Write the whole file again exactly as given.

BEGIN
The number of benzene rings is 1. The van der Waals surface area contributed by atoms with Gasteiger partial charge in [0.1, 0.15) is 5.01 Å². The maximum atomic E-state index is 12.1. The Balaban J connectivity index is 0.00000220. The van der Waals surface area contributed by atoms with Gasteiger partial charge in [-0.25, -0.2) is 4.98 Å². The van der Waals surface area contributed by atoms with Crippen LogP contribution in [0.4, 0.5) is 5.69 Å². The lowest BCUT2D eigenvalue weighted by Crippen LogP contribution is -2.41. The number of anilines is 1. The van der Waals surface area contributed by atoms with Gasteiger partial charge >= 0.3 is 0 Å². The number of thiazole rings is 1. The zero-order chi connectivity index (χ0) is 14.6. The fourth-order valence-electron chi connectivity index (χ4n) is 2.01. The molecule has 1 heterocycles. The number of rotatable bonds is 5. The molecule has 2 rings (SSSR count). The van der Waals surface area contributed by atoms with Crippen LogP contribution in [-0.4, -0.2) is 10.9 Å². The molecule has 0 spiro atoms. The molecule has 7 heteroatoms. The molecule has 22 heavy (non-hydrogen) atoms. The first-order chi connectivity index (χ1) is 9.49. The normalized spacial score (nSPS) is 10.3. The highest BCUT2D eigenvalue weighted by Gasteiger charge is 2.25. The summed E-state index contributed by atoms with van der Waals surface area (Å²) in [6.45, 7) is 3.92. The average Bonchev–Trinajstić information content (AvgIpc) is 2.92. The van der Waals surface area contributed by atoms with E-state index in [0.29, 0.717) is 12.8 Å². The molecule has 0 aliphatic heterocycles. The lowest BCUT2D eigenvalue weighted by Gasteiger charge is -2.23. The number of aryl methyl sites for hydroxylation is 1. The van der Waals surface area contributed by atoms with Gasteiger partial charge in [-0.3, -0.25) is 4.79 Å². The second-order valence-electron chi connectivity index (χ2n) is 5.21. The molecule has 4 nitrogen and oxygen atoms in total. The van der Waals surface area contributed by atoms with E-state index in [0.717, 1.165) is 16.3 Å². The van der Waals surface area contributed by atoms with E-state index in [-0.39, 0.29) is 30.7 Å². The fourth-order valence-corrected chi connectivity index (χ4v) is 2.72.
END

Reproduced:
The number of benzene rings is 1. The van der Waals surface area contributed by atoms with Gasteiger partial charge in [0.1, 0.15) is 5.01 Å². The maximum atomic E-state index is 12.1. The Balaban J connectivity index is 0.00000220. The van der Waals surface area contributed by atoms with Gasteiger partial charge in [-0.25, -0.2) is 4.98 Å². The van der Waals surface area contributed by atoms with Crippen LogP contribution in [0.4, 0.5) is 5.69 Å². The lowest BCUT2D eigenvalue weighted by Crippen LogP contribution is -2.41. The number of anilines is 1. The van der Waals surface area contributed by atoms with Gasteiger partial charge >= 0.3 is 0 Å². The number of thiazole rings is 1. The zero-order chi connectivity index (χ0) is 14.6. The fourth-order valence-electron chi connectivity index (χ4n) is 2.01. The molecule has 1 heterocycles. The number of rotatable bonds is 5. The molecule has 2 rings (SSSR count). The van der Waals surface area contributed by atoms with Crippen LogP contribution in [-0.4, -0.2) is 10.9 Å². The molecule has 0 spiro atoms. The molecule has 7 heteroatoms. The molecule has 22 heavy (non-hydrogen) atoms. The first-order chi connectivity index (χ1) is 9.49. The normalized spacial score (nSPS) is 10.3. The highest BCUT2D eigenvalue weighted by Gasteiger charge is 2.25. The summed E-state index contributed by atoms with van der Waals surface area (Å²) in [6.45, 7) is 3.92. The average Bonchev–Trinajstić information content (AvgIpc) is 2.92. The van der Waals surface area contributed by atoms with E-state index in [0.29, 0.717) is 12.8 Å². The molecule has 0 aliphatic heterocycles. The lowest BCUT2D eigenvalue weighted by Gasteiger charge is -2.23. The number of aryl methyl sites for hydroxylation is 1. The van der Waals surface area contributed by atoms with Gasteiger partial charge in [-0.3, -0.25) is 4.79 Å². The second-order valence-electron chi connectivity index (χ2n) is 5.21. The molecule has 4 nitrogen and oxygen atoms in total. The van der Waals surface area contributed by atoms with E-state index in [0.717, 1.165) is 16.3 Å². The van der Waals surface area contributed by atoms with E-state index in [-0.39, 0.29) is 30.7 Å². The fourth-order valence-corrected chi connectivity index (χ4v) is 2.72.